Do’s and Don’ts: Cover Letter & Resume

Resume Pile

The economic environment in Alberta has taken a toll on a lot of organizations, and unfortunately as a result, many professionals have been laid off. Today fewer companies are hiring and unemployment has increased – which has created a very competitive job market for those opportunities that do exist. Many professionals are faced with the challenge of standing out in the recruitment process, and are wondering why they aren’t getting the response they hoped for – or any response – to their applications.

Wednesday night I had the pleasure of speaking with Global News’ Linda Olsen and Gord Gillies in a “Surviving the Slump” segment, providing tips and suggestions on how professionals can craft their resume and cover letter to stand out. You can check out the interviews and article on Global News, but as a summary, here are a number of suggestions and tips for you to take into consideration as you actively search for the next step in your career:

  • Customization and Relevancy is Key – If your cover letter is not drafted specifically for the organization / role you are applying for, many managers/recruiters would argue it is not worth the paper it is written on.
  • 1 Page Max Cover Letter – Content should be customized and concise.
  • 2 Page Max Resume – Make sure your experience is relevant and results focused.
  • Name & Designations – Include education or designations that are required/relevant to the role you are applying for with your name at the top of your resume and cover letter. Doing so will demonstrate immediately whether you have the educational background they are looking for. Ex. Amanda Salopek CHRP, RPR, BComm for an HR Manager role.
  • Include an Impact Statement – A sentence at the top of your resume that summarizes who you are and what you can offer the organization/role. Tailor the sentence to the company and qualities they are looking for in a candidate. Ex. Experienced Public Relations professional with strong media relations experience seeking PR Manager position with a leading non-profit organization.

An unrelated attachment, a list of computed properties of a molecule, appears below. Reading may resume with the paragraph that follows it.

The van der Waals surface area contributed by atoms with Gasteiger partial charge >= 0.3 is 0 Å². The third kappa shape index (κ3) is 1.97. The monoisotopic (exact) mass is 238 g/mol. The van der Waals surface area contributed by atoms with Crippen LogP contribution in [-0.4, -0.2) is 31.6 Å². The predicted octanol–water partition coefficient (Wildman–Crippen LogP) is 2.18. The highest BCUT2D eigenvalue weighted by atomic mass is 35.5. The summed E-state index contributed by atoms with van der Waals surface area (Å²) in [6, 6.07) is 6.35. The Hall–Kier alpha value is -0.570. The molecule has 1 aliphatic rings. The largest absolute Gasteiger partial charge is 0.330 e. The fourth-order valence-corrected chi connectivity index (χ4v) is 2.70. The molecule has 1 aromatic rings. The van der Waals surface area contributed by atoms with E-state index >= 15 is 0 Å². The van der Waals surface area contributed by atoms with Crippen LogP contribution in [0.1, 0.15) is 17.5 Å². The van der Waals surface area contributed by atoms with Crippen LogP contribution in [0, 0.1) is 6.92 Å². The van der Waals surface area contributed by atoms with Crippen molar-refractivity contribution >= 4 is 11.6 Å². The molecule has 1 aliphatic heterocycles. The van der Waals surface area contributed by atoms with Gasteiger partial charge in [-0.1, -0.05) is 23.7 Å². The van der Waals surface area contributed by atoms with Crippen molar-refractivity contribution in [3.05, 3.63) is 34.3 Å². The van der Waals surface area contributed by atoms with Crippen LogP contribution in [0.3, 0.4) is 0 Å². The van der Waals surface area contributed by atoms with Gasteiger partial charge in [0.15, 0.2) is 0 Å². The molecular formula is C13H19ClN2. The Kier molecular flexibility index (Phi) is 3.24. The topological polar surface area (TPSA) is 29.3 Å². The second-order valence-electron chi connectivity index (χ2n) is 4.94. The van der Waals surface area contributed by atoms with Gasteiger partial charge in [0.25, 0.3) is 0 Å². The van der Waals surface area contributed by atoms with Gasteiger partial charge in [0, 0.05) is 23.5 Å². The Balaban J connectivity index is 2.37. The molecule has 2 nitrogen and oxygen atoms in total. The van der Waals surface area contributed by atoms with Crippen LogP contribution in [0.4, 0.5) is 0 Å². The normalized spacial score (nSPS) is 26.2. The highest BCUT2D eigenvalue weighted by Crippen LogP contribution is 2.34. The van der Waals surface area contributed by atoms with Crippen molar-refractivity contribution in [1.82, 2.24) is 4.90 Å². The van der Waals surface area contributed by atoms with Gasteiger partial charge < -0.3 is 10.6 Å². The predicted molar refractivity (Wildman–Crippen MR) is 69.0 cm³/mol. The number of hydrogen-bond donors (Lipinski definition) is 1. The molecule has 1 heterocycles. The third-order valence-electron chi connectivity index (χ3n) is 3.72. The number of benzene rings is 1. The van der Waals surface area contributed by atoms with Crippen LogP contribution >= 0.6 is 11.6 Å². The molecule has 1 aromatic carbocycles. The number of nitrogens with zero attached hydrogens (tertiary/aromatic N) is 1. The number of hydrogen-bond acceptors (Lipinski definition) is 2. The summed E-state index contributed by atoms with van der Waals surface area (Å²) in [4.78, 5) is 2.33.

• Explain Your Exit – If you have multiple roles on your resume that demonstrate less than a year with companies, include a brief note explaining the reason your employment ended with the organizations. Ex. (workforce restructure), (relocation), (lay-off due to economic downturn), (resigned to pursue advancement opportunity) etc. Didn’t leave the company on a good note or left due to a bad fit? Do not include this on your resume – but be ready to discuss this in your interview.
  • Focus on Results – The information you include in your resume under each role should be results focused, detailing what you achieved in the position and the value you added to the organization. It should not just be a list of your duties and responsibilities while you worked for a company.

Wondering why your resume isn’t getting the response you were hoping for (or any response at all)? Here are a few Resume Red Flags we as recruiters see far too often:

  • Lack of Attention to Detail – This could include the wrong company name, position name or a resume/cover letter riddled with spelling errors. Also be sure to follow the application instructions as provided in the job posting.
  • Job Jumpers – If your resume demonstrates a trend of repeatedly leaving companies in under a year, any manager is going to wonder why it would be any different with their company. As per above, Explain Your Exit to avoid getting categorized as unable to commit.
  • Not a ‘Novel’ Idea – Resumes/cover letters that read like a book come across as cumbersome to recruiters, and often include repetitive or excessive information. Limit your experience to that which is applicable to the position you are applying. If you have held positions that were not obviously relevant, give thought to the responsibilities you had in that role that were relevant to the position. Summarize positions more than 10+ years or three positions ago with the position title, time frame you were in the role and a summary statement of your responsibility and achievements.
  • Photo Free – Do not include a photograph on your Resume – unless you are headed to a casting call where headshots are industry norm, your appearance should not be a determining factor in whether you are the right fit.
  • Be Transparent – Excluding dates and timeframes from your resume raises questions for recruiters. Be upfront about how recent or relevant your education and experience is.

As a final piece of advice, as a recruiter, I would say that what makes the biggest statement is a cover letter and resume that expresses genuine enthusiasm and understanding of the opportunity, position and company. The biggest tip I can give professionals as they search for the next step in their career is to ensure that your cover letter and resume is customized and relevant to the role/company which you are applying for. Taking the time to craft a cover letter and resume that represents your sincere interest and demonstrates your fit for the position and organization in terms of skills, experience and culture will massively increase the attention (and interviews) you capture as you apply for positions.

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